To make matters worse combat is boring and unrewarding. Simplicity is generally something I like in modern games, but the design is far too limiting and encourages button mashing. Special skills help mix things up a bit, but because you have to charge energy to be able to use them they’re a rarity during gameplay. It’s not just the simple combat nor is it the linear style that ruin this game; it’s the combination of the two which makes Knack a pain to play. To make matters worse this was a full priced release, and it can be completed in under ten hours, but even that feels too long. Knack is mindless, but ‘fun’ isn’t exactly the word I would use to describe it.

Unfortunately the graphics are also underwhelming. Although it runs at an impressive resolution and the main character has a lot of moving parts it almost looks as if it could have been done on the PS3. This is another problem caused by the small enclosed environments. Some areas such as the volcano look nice, but by and large the environments are extremely small and simple. The particle effects are fairly impressive, but where they really shine is during the battle with the final boss. The art style makes Knack look like it could have been a Pixar film with simple (for the most part) character designs and cartoon qualities. The characters look really nice and are the high point in my opinion. Unfortunately the frame rate suffers constantly and it was rare that the game didn’t appear to be stuttering. Knack just isn’t particularly impressive looking.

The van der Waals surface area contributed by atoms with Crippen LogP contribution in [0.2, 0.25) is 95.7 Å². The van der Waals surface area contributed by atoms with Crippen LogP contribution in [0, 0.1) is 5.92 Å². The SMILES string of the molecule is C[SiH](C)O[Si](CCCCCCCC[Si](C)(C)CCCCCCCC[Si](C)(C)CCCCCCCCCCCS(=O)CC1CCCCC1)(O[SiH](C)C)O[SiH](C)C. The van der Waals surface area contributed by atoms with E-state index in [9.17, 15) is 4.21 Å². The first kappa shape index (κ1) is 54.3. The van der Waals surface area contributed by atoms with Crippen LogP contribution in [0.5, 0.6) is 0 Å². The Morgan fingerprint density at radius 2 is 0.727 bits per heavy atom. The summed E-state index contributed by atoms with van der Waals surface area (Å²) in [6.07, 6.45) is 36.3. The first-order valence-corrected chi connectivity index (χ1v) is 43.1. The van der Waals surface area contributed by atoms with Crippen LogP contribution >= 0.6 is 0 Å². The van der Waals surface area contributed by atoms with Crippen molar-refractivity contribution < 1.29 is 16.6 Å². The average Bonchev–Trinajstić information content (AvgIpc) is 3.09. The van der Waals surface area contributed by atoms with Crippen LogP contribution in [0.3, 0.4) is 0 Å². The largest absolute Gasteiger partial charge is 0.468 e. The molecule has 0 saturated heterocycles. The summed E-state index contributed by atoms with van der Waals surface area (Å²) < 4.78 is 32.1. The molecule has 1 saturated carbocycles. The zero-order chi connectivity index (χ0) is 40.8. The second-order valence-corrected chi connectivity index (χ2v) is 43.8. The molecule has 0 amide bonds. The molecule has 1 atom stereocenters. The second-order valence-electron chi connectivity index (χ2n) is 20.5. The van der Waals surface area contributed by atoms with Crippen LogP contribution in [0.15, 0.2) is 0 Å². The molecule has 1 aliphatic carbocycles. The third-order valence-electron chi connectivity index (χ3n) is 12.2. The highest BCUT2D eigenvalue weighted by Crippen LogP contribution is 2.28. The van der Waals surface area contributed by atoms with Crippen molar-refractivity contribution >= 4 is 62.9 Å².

The soundtrack is very subtle. Quiet instrumentation gives the environments an ambient feel, and the music fits the game very well. Unfortunately there just isn’t a whole lot of it. Knack features only a handful of different compositions which is disappointing, but what’s there is well done. The voice acting can be laughably bad at times, but I think it adds to the overall charm personally. Sound effects are well done and I was impressed at how realistic the samples are. What’s cool is the fact that many of these are channeled through the controller’s speaker. The controls work well enough as Knack responds quickly and accurate to your inputs. The simple scheme makes this one easy to jump right in to, and the tutorial is extremely well done. The only issue I had is with perspective. The camera often displays the action from the side but this causes issues when trying to predict jumps. It’s not a big deal, but I did find this occasionally annoying.

The Playstation 4’s library would have benefited from a quality mascot based platforming action game, but Knack just wasn’t up to the task. I tried so hard to like it, but in the end I was just happy to be over and done with it. Some of the ideas explored here are interesting (such as absorbing elements of the environment) but it’s hard to get excited about such an uninspired design. It’s not even a good game to show off the next gen hardware in the system. Kids might get some enjoyment out of it, but everyone else should avoid Knack like the plague.